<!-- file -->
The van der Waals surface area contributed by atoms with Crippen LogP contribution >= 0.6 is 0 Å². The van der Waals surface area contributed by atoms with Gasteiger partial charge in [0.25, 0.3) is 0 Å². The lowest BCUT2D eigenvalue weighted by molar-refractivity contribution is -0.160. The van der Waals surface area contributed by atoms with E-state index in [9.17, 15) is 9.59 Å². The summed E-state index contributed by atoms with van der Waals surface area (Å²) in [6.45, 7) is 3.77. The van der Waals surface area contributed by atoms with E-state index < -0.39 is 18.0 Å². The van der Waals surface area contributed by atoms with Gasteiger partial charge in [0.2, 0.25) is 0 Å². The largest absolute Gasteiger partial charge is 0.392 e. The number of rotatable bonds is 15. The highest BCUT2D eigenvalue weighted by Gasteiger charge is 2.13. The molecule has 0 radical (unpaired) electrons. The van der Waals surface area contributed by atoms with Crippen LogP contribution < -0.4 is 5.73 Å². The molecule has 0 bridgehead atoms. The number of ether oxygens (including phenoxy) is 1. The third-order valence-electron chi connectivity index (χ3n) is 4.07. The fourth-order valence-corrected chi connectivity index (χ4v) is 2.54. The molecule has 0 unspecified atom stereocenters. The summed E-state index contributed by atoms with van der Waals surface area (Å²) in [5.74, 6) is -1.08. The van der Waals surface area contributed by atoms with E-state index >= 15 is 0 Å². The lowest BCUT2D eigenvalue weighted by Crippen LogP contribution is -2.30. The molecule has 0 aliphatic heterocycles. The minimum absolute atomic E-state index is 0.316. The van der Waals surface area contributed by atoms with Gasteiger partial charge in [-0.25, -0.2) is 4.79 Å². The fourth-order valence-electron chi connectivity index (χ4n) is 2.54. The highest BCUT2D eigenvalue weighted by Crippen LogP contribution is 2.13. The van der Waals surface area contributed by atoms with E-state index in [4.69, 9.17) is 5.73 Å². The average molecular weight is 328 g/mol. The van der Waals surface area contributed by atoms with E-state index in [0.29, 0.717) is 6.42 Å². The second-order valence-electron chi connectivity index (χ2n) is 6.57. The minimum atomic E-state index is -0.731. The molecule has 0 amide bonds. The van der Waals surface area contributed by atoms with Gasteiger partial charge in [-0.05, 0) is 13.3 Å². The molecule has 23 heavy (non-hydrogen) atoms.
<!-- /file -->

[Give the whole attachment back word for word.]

The van der Waals surface area contributed by atoms with Crippen LogP contribution >= 0.6 is 0 Å². The van der Waals surface area contributed by atoms with Gasteiger partial charge in [0.25, 0.3) is 0 Å². The lowest BCUT2D eigenvalue weighted by molar-refractivity contribution is -0.160. The van der Waals surface area contributed by atoms with E-state index in [9.17, 15) is 9.59 Å². The summed E-state index contributed by atoms with van der Waals surface area (Å²) in [6.45, 7) is 3.77. The van der Waals surface area contributed by atoms with E-state index < -0.39 is 18.0 Å². The van der Waals surface area contributed by atoms with Gasteiger partial charge in [0.2, 0.25) is 0 Å². The largest absolute Gasteiger partial charge is 0.392 e. The number of rotatable bonds is 15. The highest BCUT2D eigenvalue weighted by Gasteiger charge is 2.13. The molecule has 0 radical (unpaired) electrons. The van der Waals surface area contributed by atoms with Crippen LogP contribution < -0.4 is 5.73 Å². The molecule has 0 bridgehead atoms. The number of ether oxygens (including phenoxy) is 1. The third-order valence-electron chi connectivity index (χ3n) is 4.07. The fourth-order valence-corrected chi connectivity index (χ4v) is 2.54. The molecule has 0 unspecified atom stereocenters. The summed E-state index contributed by atoms with van der Waals surface area (Å²) in [5.74, 6) is -1.08. The van der Waals surface area contributed by atoms with E-state index >= 15 is 0 Å². The lowest BCUT2D eigenvalue weighted by Crippen LogP contribution is -2.30. The molecule has 0 aliphatic heterocycles. The minimum absolute atomic E-state index is 0.316. The van der Waals surface area contributed by atoms with Gasteiger partial charge in [-0.25, -0.2) is 4.79 Å². The fourth-order valence-electron chi connectivity index (χ4n) is 2.54. The highest BCUT2D eigenvalue weighted by Crippen LogP contribution is 2.13. The van der Waals surface area contributed by atoms with E-state index in [4.69, 9.17) is 5.73 Å². The average molecular weight is 328 g/mol. The van der Waals surface area contributed by atoms with E-state index in [0.29, 0.717) is 6.42 Å². The second-order valence-electron chi connectivity index (χ2n) is 6.57. The minimum atomic E-state index is -0.731. The molecule has 0 amide bonds. The van der Waals surface area contributed by atoms with Gasteiger partial charge in [-0.05, 0) is 13.3 Å². The molecule has 23 heavy (non-hydrogen) atoms.